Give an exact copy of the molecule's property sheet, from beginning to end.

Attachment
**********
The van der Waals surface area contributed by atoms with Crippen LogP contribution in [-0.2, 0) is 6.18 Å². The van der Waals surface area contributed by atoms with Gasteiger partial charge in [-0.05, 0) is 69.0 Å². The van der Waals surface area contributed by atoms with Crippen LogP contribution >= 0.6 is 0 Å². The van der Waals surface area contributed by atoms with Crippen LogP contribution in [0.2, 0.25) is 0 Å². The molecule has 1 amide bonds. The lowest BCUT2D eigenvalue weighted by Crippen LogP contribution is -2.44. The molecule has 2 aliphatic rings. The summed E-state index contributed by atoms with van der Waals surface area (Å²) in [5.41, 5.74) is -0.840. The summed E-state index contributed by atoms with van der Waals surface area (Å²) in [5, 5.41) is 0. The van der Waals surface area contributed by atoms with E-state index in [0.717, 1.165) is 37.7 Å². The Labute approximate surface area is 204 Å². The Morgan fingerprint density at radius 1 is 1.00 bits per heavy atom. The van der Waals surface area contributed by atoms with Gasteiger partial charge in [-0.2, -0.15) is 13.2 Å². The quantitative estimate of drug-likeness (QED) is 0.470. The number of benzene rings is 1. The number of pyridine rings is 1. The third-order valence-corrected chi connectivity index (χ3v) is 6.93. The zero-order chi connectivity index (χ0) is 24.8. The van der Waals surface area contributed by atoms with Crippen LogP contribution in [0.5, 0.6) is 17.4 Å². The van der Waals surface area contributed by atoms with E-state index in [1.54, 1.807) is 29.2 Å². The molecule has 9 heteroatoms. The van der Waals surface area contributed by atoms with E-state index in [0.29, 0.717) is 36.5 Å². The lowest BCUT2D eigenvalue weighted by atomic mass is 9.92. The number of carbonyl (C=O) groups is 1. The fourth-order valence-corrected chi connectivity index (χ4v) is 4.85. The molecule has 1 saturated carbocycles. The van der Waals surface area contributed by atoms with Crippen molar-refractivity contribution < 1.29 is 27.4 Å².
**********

The van der Waals surface area contributed by atoms with Crippen LogP contribution in [-0.2, 0) is 6.18 Å². The van der Waals surface area contributed by atoms with Gasteiger partial charge in [-0.05, 0) is 69.0 Å². The van der Waals surface area contributed by atoms with Crippen LogP contribution >= 0.6 is 0 Å². The van der Waals surface area contributed by atoms with Crippen LogP contribution in [0.2, 0.25) is 0 Å². The molecule has 1 amide bonds. The lowest BCUT2D eigenvalue weighted by Crippen LogP contribution is -2.44. The molecule has 2 aliphatic rings. The summed E-state index contributed by atoms with van der Waals surface area (Å²) in [5.41, 5.74) is -0.840. The summed E-state index contributed by atoms with van der Waals surface area (Å²) in [5, 5.41) is 0. The van der Waals surface area contributed by atoms with E-state index in [0.717, 1.165) is 37.7 Å². The Labute approximate surface area is 204 Å². The Morgan fingerprint density at radius 1 is 1.00 bits per heavy atom. The van der Waals surface area contributed by atoms with Gasteiger partial charge in [-0.2, -0.15) is 13.2 Å². The quantitative estimate of drug-likeness (QED) is 0.470. The number of benzene rings is 1. The number of pyridine rings is 1. The third-order valence-corrected chi connectivity index (χ3v) is 6.93. The zero-order chi connectivity index (χ0) is 24.8. The van der Waals surface area contributed by atoms with Crippen LogP contribution in [0.5, 0.6) is 17.4 Å². The van der Waals surface area contributed by atoms with E-state index in [1.54, 1.807) is 29.2 Å². The molecule has 9 heteroatoms. The van der Waals surface area contributed by atoms with E-state index in [0.29, 0.717) is 36.5 Å². The lowest BCUT2D eigenvalue weighted by atomic mass is 9.92. The number of carbonyl (C=O) groups is 1. The fourth-order valence-corrected chi connectivity index (χ4v) is 4.85. The molecule has 1 saturated carbocycles. The van der Waals surface area contributed by atoms with Crippen molar-refractivity contribution < 1.29 is 27.4 Å².